I got the idea for these from someone else’s blog about healthy Halloween treats. I like to give credit where credit is due, but for the life of me, I can’t remember which blog it was, and googling it has not helped. So if it was your blog, or you know whose it was, please let me know!

Happy Halloween!

Pumpkin Face Pancakes

To My Neighbor Mrs. Kravitz:*

I’m so sorry I picked your children up late for school today. But you see,  I had a very good reason. I mean, other than my usual “running late” excuse.

It all started when I decided to make pancakes for breakfast. Because, you know, of all the free time we usually have on school mornings. But I didn’t want to make just any pancakes. No sir. They had to be pumpkin pancakes. I used this recipe.

After I ladled out the first batch onto the griddle, I had the brilliant idea of making faces on the pancakes by pressing chocolate chips onto the top of each pancake while the underside was cooking. Then I flipped each pancake and realized I should have made stems.

So I took a small, 1/2 cup portion of remaining pancake batter and put it in a small bowl and added a few drops of green food coloring.

Okay, so now the first batch was no longer any good. I threw it to the dogs gave it to the kids to munch on while they eagerly awaited the second, more impressive batch.

Second batch: I ladled out four circles onto the griddle. Then I spooned a little bit of green batter at the top of each circle, making sure the green bit touched the big orange circle.  I signed homework, packed lunches, and unloaded the dishwasher with one hand while I pressed chocolate chip faces into the pumpkins with the other. All the while yelling things like, “Go get dressed! Find your shoes! Brush your hair!”

I flipped the pancakes, finished cooking them. Oh, they looked so cute. ‘Maybe I should put this on my blog,’ I thought, as I ran to get my camera, find the best light, take some pictures, realize I don’t like the plate, find a different plate, take some more pictures, yell some more at the kids, then finally feed them.

Oh, it’s time to go? “HURRRRRRY UUUUUP!!!! WE’RE GOING TO BE LATE!!!!”

And then we came to your house. And we didn’t miss the bus. And that’s good. And I learned a very important lesson.

Never make pumpkin pancakes without stems. I mean, really.

Sincerely,

Your Most Awesomest Neighbor*

*Not our real names

Pumpkin Face Pancakes

Ewww, get out of here, scary black Halloween cat.

Crockpot Buffalo Chicken Soup

This is going to be a quick one. It’s 5:24 a.m. and I’m supposed to go for a run in 6 minutes. And that’s all I have to say about that.

Crockpot Buffalo Chicken Soup

Adapted from A Year of Slow Cooking

  • 1/4 cup flour
  • 1/4 cup unsalted butter
  • 1/2 onion, chopped
  • 3 celery stalks, chopped
  • 2 cups cooked and cubed (or shredded) chicken
  • 3/4 cup chicken broth
  • 2 cups fat free milk (or no higher than 2%)
  • 1/2 tsp garlic powder
  • 1/2 cup hot wing sauce
  • 4 oz Velveeta, cubed

Directions:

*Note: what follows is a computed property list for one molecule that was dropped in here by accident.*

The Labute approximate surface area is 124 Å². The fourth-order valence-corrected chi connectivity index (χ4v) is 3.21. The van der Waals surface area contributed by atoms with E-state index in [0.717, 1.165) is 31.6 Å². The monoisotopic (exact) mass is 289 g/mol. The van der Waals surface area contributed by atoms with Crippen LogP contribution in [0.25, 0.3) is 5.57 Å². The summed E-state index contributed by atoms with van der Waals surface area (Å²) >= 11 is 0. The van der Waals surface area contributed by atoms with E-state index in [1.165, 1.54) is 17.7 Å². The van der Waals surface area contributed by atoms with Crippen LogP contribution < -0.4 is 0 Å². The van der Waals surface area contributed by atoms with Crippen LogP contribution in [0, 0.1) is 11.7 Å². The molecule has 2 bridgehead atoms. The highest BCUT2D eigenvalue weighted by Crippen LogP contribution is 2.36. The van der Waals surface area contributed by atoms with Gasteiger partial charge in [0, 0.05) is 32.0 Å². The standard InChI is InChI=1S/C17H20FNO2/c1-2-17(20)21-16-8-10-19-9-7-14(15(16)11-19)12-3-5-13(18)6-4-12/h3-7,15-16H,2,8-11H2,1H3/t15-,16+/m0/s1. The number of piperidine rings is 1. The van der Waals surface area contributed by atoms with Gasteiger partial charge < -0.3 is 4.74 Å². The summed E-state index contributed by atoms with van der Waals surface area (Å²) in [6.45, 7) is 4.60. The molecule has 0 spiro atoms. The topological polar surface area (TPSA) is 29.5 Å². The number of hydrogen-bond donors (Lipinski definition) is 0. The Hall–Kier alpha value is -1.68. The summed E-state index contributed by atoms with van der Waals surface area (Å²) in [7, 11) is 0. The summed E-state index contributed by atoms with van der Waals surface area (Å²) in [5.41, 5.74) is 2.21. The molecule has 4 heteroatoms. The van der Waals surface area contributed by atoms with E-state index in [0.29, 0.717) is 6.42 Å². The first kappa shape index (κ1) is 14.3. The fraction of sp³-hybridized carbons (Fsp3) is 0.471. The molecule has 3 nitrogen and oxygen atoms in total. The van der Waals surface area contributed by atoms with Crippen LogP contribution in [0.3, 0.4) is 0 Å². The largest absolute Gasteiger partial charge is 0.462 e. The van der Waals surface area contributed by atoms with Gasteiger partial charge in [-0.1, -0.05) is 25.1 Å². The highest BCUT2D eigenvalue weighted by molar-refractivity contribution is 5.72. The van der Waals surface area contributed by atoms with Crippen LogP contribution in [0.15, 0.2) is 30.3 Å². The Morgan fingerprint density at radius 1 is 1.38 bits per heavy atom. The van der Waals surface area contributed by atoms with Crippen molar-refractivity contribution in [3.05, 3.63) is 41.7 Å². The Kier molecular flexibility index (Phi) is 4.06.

1. Melt the butter in a small saucepan over low heat. Whisk in the flour. Set aside.
  2. Put the chopped onion and celery into the slow cooker. Add the chicken, broth, and milk. Sprinkle the garlic powder on top. (Note: The original recipe calls for celery salt and garlic salt. I don’t like to add much salt to soups when I’m cooking (and as the recipe states, the cheese and broth have enough salt on their own), so I leave it out. But feel free to add it if you like salty soups)
  3. Stir in the flour and butter mixture. Add hot sauce.
  4. Cover and cook on low for 6-8 hours, or on hight for 3-4 hours. Stir in Velveeta 20 minutes before serving.

Buffalo Chicken Soup

 Click here for printable

Wow this is good soup. This is “Cook it for lunch and then “forget” to tell your husband that you made it so you can eat the rest by yourself all week” good.

The soup thickens the next day, and it’s fun to dip tortilla chips into it, but still eat it with a spoon, so it counts as a meal.
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Don Corleone and I love this soup. I don’t give the little Critics any. I think it would be too spicy for them, plus then I’d have to share.
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And in case you were curious, here’s an update on my morning. Between 5:24 when I started this post and 7:00 or so (or whenever I get around to publishing), my kids woke up at 5:30, I ran one mile and it took 13 minutes, my 5-year-old (Curious George) drank two cups of milk and then puked it up all over the carpet (and me), I couldn’t figure out a formatting problem with this post (hence the random periods after each paragraph), and I posted a recipe.
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And that’s all I have to say about that.

Pumpkin Waffles with Warm Cinnamon Syrup

Pumpkin waffles with warm cinnamon syrup.

You’re welcome.

Pumpkins are everywhere. I love the colors of autumn. I have to say, God really knew what He was doing when He colored fall.